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“Vaulting Ambition” is able to walk that tonal line more effectively than “Shattered Mirror” because that’s what “Vaulting Ambition”, and Discovery’s entire Mirror Universe storyline, was designed to do. Encounters with scary Mirror versions of dead loved ones, and the questions raised by those encounters, weren’t crammed into this episode because they sounded like a cool idea, or because they solved a plot problem; they are very much the point of this episode, and, I think, of including the Mirror Universe in Discovery’s first season in the first place. The season began with Burnham choosing pragmatism over Starfleet ideals in “The Vulcan Hello”, and choosing revenge over those ideals (and even over pragmatism) in “Battle at the Binary Stars”. In those episodes, Captain Georgiou served not only as a mother figure to Burnham, but as the Platonic ideal of a Starfleet officer: cultured, confident, and compassionate. She wasn’t just committed to the ideals of the Federation, she practically embodied them. However much blame Burnham actually deserved for her actions in those episodes, she was certainly left feeling that she’d turned her back on the best parts of Starfleet, and that Georgiou’s death, the Federation-Klingon War, and Burnham’s own fall from grace were the results of that betrayal. Since then, the season has repeatedly concerned itself with the question of how far one can go to preserve society without betraying the ideals that society is based on, and the Terran Empire serves as the extreme but logical endpoint to the line of reasoning that Burnham embraced in “The Vulcan Hello”, and which Lorca had been encouraging her to double down on since she joined his crew. It’s easy to imagine Burnham torturing herself with the idea that her confrontation with this nightmare version of Philippa Georgiou is some kind of karmic punishment for her actions at the beginning of the season: “Logic tells me she’s not the woman that I betrayed,” Burnham says to Lorca, “but this feels like a reckoning.” But setting notions of punishment aside, I think Emperor Georgiou is meant to show us, and Burnham, that anyone can end up as something horrible if they fully accept that the ends justify the means (after all, what is the Terran Empire, if not a society in which no one ever even asks if the ends justify the means?).

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Burnham’s “reckoning” with Emperor Georgiou, then, serves as foreshadowing for the real reckoning that begins at the end of this episode, one that’s been coming since Burnham joined Lorca’s crew, in the season’s third episode: Burnham’s realization – and that of the entire crew of the Discovery, as we’ll see in the next episode – that Captain Lorca was Mirror Lorca all along. But this reckoning is more than just a plot twist. It’s the realization not just that Lorca himself was always a fraud, but that his way of doing things was always a fraud, too; that the ends never justified questionable means, and that Lorca himself never cared either way. Like most powerful people who tell us that you have to break a few eggs to make an omelette, the only thing Lorca ever cared about was the fact that he, himself, was hungry for an omelette; the idea that the ends justify the means is mostly just a trick that’s been played on us by the people who stand to benefit most from whatever the ends are. As we might have suspected back when Lorca first said it, his declaration that “universal law is for lackeys, context is for kings” only ever meant that the “kings” should be able to do whatever they want, an idea which powerful people in the real world love to present to us as novel and revolutionary, when in fact it’s one of the oldest, dullest, dumbest ideas humans have ever had.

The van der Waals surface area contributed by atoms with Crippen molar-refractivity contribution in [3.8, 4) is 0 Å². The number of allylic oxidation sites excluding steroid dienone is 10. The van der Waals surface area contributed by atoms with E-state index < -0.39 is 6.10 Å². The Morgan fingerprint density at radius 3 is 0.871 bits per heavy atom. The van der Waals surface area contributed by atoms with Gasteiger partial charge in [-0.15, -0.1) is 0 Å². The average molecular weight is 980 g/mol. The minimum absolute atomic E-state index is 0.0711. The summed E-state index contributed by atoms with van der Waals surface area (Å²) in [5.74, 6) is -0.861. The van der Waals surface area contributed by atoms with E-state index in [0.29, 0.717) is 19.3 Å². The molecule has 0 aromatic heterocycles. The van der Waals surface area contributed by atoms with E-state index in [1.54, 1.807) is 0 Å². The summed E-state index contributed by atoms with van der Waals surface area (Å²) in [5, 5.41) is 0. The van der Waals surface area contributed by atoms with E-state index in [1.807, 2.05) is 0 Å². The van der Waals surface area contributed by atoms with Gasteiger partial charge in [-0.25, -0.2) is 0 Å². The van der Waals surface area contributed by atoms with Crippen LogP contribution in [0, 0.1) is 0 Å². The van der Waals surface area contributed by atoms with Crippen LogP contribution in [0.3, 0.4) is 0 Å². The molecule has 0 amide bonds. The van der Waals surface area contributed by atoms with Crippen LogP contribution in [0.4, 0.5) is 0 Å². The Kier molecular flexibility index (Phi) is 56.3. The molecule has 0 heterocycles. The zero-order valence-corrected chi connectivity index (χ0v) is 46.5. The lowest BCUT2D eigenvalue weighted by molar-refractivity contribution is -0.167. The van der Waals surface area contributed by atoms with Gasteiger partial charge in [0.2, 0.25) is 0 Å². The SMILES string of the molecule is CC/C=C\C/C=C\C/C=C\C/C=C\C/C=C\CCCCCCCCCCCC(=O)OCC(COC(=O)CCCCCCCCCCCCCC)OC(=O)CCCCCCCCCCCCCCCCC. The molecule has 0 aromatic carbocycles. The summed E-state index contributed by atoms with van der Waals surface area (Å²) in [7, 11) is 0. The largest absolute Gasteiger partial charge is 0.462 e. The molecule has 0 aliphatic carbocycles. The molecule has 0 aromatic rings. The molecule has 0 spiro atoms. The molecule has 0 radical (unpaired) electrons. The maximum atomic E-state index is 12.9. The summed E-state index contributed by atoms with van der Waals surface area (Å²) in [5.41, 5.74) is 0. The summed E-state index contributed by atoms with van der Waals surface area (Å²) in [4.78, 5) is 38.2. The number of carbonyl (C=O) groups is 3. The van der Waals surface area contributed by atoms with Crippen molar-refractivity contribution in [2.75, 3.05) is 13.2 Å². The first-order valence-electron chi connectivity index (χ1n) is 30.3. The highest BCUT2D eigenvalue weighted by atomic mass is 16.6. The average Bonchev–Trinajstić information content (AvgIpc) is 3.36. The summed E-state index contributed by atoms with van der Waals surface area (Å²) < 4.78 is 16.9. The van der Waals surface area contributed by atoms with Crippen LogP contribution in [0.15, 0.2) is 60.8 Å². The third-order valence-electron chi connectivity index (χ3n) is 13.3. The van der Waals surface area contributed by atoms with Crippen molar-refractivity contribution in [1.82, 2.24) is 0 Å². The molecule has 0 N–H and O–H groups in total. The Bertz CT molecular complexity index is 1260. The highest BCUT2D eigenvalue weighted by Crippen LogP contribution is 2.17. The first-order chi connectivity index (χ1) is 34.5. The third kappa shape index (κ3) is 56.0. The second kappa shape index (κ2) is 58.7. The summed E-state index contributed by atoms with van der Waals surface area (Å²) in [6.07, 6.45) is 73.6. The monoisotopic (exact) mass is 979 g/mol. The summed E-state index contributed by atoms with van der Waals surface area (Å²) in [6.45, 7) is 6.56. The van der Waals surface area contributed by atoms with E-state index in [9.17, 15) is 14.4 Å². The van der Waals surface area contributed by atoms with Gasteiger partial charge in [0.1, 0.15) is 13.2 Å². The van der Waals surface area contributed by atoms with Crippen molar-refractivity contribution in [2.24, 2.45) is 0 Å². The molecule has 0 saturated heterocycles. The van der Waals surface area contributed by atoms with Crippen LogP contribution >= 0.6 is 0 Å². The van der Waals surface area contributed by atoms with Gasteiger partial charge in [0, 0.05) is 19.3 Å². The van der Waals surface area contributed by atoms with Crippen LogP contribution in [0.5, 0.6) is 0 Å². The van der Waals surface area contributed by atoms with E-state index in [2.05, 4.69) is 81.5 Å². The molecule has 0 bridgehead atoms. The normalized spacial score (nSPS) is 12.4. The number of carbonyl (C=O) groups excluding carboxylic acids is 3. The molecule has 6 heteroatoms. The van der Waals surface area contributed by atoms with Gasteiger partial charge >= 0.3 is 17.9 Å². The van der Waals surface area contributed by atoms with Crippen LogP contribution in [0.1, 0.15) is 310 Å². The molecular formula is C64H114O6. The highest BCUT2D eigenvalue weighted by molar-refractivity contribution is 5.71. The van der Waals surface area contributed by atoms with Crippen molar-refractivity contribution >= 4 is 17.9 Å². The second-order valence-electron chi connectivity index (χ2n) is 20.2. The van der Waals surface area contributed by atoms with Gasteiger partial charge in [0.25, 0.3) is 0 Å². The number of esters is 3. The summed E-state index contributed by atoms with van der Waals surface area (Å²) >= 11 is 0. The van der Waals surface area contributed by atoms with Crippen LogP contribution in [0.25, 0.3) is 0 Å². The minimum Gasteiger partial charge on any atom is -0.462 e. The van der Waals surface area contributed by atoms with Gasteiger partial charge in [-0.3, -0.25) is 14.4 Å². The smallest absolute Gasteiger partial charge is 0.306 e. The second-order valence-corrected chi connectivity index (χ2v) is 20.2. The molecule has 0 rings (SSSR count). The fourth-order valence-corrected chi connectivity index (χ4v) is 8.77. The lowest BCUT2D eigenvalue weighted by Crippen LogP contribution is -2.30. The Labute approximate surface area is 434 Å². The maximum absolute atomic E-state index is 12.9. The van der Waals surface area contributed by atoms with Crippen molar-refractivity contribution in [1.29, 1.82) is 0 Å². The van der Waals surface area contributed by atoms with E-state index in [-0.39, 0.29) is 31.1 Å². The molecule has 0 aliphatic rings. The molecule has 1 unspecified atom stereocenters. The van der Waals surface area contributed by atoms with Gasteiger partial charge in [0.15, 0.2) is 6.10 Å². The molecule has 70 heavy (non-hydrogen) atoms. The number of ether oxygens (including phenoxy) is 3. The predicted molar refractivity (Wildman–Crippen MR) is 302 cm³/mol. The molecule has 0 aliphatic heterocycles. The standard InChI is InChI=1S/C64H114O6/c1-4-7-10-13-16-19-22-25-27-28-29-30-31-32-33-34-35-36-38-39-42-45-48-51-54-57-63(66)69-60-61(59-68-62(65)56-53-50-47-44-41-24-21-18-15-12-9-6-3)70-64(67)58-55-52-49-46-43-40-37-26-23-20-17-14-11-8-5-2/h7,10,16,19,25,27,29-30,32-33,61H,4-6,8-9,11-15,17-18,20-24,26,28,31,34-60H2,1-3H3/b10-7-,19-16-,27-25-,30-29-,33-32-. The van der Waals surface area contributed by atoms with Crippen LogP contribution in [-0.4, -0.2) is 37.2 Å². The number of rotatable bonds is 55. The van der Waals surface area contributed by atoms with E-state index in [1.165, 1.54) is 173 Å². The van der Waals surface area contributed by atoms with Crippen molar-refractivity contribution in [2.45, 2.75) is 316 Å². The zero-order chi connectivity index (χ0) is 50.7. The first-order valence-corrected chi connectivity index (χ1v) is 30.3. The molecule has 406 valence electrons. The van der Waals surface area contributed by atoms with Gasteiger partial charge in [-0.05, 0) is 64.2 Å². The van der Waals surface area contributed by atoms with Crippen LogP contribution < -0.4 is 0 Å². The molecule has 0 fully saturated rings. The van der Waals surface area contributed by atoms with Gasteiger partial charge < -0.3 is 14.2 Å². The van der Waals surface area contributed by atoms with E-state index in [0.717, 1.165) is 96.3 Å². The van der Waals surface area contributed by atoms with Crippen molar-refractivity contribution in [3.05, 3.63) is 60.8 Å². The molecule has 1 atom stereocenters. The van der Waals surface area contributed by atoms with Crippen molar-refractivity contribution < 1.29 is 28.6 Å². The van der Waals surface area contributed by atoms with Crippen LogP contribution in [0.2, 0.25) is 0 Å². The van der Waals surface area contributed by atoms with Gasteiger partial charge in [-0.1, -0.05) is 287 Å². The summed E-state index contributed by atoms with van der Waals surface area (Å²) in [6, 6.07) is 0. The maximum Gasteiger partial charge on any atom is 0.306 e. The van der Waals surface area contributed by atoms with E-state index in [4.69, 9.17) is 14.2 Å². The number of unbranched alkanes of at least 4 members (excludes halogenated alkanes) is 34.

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And so “Vaulting Ambition” capitalizes on the ongoing themes and storylines of Discovery’s first season to make full use of its ‘dark reflection of a loved one’ premise, in a way that it might have been interesting to see DS9 do with Mirror Jennifer. But “Vaulting Ambition” also improves on “Shattered Mirror’s” attempt at reuniting a family separated by death, by separating that premise from the Mirror Loved One premise, and allowing it to play out with a separate set of characters (something that the brisk action-adventure plot of “Shattered Mirror” simply didn’t allow time for, an advantage of Discovery’s more serialized format). As I’ve written already, I think Dr. Culber’s death was by far the biggest misstep of Discovery’s first season, and the scene between him and Stamets here isn’t quite enough to change my mind. Having said that, though, their reunion – even if it does take place in the Mycelial Forest, or Spore Heaven, or wherever they are, exactly – is everything the Siskos’ ‘reunion’ with Mirror Jennifer couldn’t be. The scene between them is genuinely touching, thanks in large part, I think, to its call-back to their ‘toothbrush scene’ from earlier in the season. That imagery – the two of them discussing their day while they go through their comfortingly mundane domestic routine – was quietly revolutionary when we first saw it, and was one of the very few times that Trek has done a good job of showing us a genuinely caring, functional, adult romantic relationship between any two characters, period. The connection we see between them in this episode, even if it is frustratingly short-lived, is a far cry from the sitcom family dynamics of “Shattered Mirror”. Their scene in “Vaulting Ambition” is as believable as it can be under the sci-fi circumstances, and is very well played by both Wilson Cruz and Anthony Rapp; but more than that, it serves as a touching counter-example to what we see in this episode from Emperor Georgiou, and from Lorca. These are two people who genuinely, selflessly care about each other’s well-being, and that connection built on love and empathy may help to save all of the Discovery crew from the mess Lorca’s utter lack of empathy has gotten them into.

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Next time, we’ll finish off our look into the Mirror Universe by returning to Enterprise’s “In a Mirror, Darkly”, and comparing Part 2 of that episode to the conclusion of Discovery’s first-season Mirror Universe arc, “What’s Past is Prologue”!